of the area will still be limited to the memory bandwidth of a
              single node.

       MPOL_PREFERRED
              This mode sets the preferred node for allocation.  The kernel
              will try to allocate pages from this node first and fall back to
              other nodes if the preferred nodes is low on free memory.  If
              nodemask specifies more than one node ID, the first node in the
              mask will be selected as the preferred node.  If the nodemask
              and maxnode arguments specify the empty set, then the memory is
              allocated on the node of the CPU that triggered the allocation.

       MPOL_LOCAL (since Linux 3.8)
              This mode specifies "local allocation"; the memory is allocated
              on the node of the CPU that triggered the allocation (the "local
              node").  The nodemask and maxnode arguments must specify the
              empty set.  If the "local node" is low on free memory, the
              kernel will try to allocate memory from other nodes.  The kernel
              will allocate memory from the "local node" whenever memory for
              this node is available.  If the "local node" is not allowed by
              the thread's current cpuset context, the kernel will try to
              allocate memory from other nodes.  The kernel will allocate
              memory from the "local node" whenever it becomes allowed by the
              thread's current cpuset context.  By contrast, MPOL_DEFAULT
              reverts to the memory policy of the thread (which may be set via
              set_mempolicy(2)); that policy may be something other than
              "local allocation".

       If MPOL_MF_STRICT is passed in flags and mode is not MPOL_DEFAULT, then
       the call fails with the error EIO if the existing pages in the memory
       range don't follow the policy.

       If MPOL_MF_MOVE is specified in flags, then the kernel will attempt to
       move all the existing pages in the memory range so that they follow the
       policy.  Pages that are shared with other processes will not be moved.
       If MPOL_MF_STRICT is also specified, then the call fails with the error
       EIO if some pages could not be moved.

       If MPOL_MF_MOVE_ALL is passed in flags, then the kernel will attempt to
       move all existing pages in the memory range regardless of whether other
       processes use the pages.  The calling thread must be privileged
       (CAP_SYS_NICE) to use this flag.  If MPOL_MF_STRICT is also specified,
       then the call fails with the error EIO if some pages could not be
       moved.

RETURN VALUE
       On success, mbind() returns 0; on error, -1 is returned and errno is
       set to indicate the error.

ERRORS
       EFAULT Part or all of the memory range specified by nodemask and
              maxnode points outside your accessible address space.  Or, there
              was an unmapped hole in the specified memory range specified by
              addr and len.

       EINVAL An invalid value was specified for flags or mode; or addr + len
              was less than addr; or addr is not a multiple of the system page
              size.  Or, mode is MPOL_DEFAULT and nodemask specified a
              nonempty set; or mode is MPOL_BIND or MPOL_INTERLEAVE and
              nodemask is empty.  Or, maxnode exceeds a kernel-imposed limit.
              Or, nodemask specifies one or more node IDs that are greater
              than the maximum supported node ID.  Or, none of the node IDs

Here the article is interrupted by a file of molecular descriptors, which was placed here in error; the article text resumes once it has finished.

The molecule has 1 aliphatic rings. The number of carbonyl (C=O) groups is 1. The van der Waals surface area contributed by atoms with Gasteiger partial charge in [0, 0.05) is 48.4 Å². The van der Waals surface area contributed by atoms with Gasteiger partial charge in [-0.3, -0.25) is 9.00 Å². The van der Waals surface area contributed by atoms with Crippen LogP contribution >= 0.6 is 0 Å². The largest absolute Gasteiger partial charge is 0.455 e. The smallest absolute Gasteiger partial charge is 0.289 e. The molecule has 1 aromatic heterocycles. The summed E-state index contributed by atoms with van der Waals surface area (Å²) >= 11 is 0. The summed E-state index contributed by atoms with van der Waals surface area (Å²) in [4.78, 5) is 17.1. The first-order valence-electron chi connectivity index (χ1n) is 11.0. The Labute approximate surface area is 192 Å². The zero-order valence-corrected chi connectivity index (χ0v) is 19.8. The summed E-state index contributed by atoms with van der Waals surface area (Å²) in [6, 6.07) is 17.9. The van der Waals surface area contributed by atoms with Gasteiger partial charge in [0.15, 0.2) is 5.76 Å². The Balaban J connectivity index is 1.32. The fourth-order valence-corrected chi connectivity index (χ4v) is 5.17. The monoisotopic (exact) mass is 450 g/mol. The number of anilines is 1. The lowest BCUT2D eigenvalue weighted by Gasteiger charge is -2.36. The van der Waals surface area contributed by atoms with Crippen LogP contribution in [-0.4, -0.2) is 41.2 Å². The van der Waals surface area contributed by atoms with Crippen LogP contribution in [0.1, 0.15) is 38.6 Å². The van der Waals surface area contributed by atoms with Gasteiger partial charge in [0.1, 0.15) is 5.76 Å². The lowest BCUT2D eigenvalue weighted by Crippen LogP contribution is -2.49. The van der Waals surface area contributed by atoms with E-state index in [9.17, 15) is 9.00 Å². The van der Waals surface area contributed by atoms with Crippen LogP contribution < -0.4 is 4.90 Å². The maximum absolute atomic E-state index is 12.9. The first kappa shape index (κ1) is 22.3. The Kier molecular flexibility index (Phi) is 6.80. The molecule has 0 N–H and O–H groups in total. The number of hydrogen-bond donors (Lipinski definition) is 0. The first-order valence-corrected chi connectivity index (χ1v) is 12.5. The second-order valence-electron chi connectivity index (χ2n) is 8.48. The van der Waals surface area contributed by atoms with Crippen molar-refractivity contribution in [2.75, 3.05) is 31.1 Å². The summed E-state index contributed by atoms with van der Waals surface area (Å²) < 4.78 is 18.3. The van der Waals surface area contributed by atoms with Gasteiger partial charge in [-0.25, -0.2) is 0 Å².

specified by nodemask are on-line and allowed by the thread's
              current cpuset context, or none of the specified nodes contain
              memory.  Or, the mode argument specified both
              MPOL_F_STATIC_NODES and MPOL_F_RELATIVE_NODES.

       EIO    MPOL_MF_STRICT was specified and an existing page was already on
              a node that does not follow the policy; or MPOL_MF_MOVE or
              MPOL_MF_MOVE_ALL was specified and the kernel was unable to move
              all existing pages in the range.

       ENOMEM Insufficient kernel memory was available.

       EPERM  The flags argument included the MPOL_MF_MOVE_ALL flag and the
              caller does not have the CAP_SYS_NICE privilege.

VERSIONS
       The mbind() system call was added to the Linux kernel in version 2.6.7.

CONFORMING TO
       This system call is Linux-specific.

NOTES
       For information on library support, see numa(7).

       NUMA policy is not supported on a memory-mapped file range that was
       mapped with the MAP_SHARED flag.

       The MPOL_DEFAULT mode can have different effects for mbind() and
       set_mempolicy(2).  When MPOL_DEFAULT is specified for set_mempolicy(2),
       the thread's memory policy reverts to the system default policy or
       local allocation.  When MPOL_DEFAULT is specified for a range of memory
       using mbind(), any pages subsequently allocated for that range will use
       the thread's memory policy, as set by set_mempolicy(2).  This
       effectively removes the explicit policy from the specified range,
       "falling back" to a possibly nondefault policy.  To select explicit
       "local allocation" for a memory range, specify a mode of MPOL_LOCAL or
       MPOL_PREFERRED with an empty set of nodes.  This method will work for
       set_mempolicy(2), as well.

       Support for huge page policy was added with 2.6.16.  For interleave
       policy to be effective on huge page mappings the policied memory needs
       to be tens of megabytes or larger.

       MPOL_MF_STRICT is ignored on huge page mappings.

       MPOL_MF_MOVE and MPOL_MF_MOVE_ALL are available only on Linux 2.6.16
       and later.

SEE ALSO
       get_mempolicy(2), getcpu(2), mmap(2), set_mempolicy(2), shmat(2),
       shmget(2), numa(3), cpuset(7), numa(7), numactl(8)

COLOPHON
       This page is part of release 5.03 of the Linux man-pages project.  A
       description of the project, information about reporting bugs, and the
       latest version of this page, can be found at
       https://www.kernel.org/doc/man-pages/.



Linux                             2017-09-15                          MBIND(2)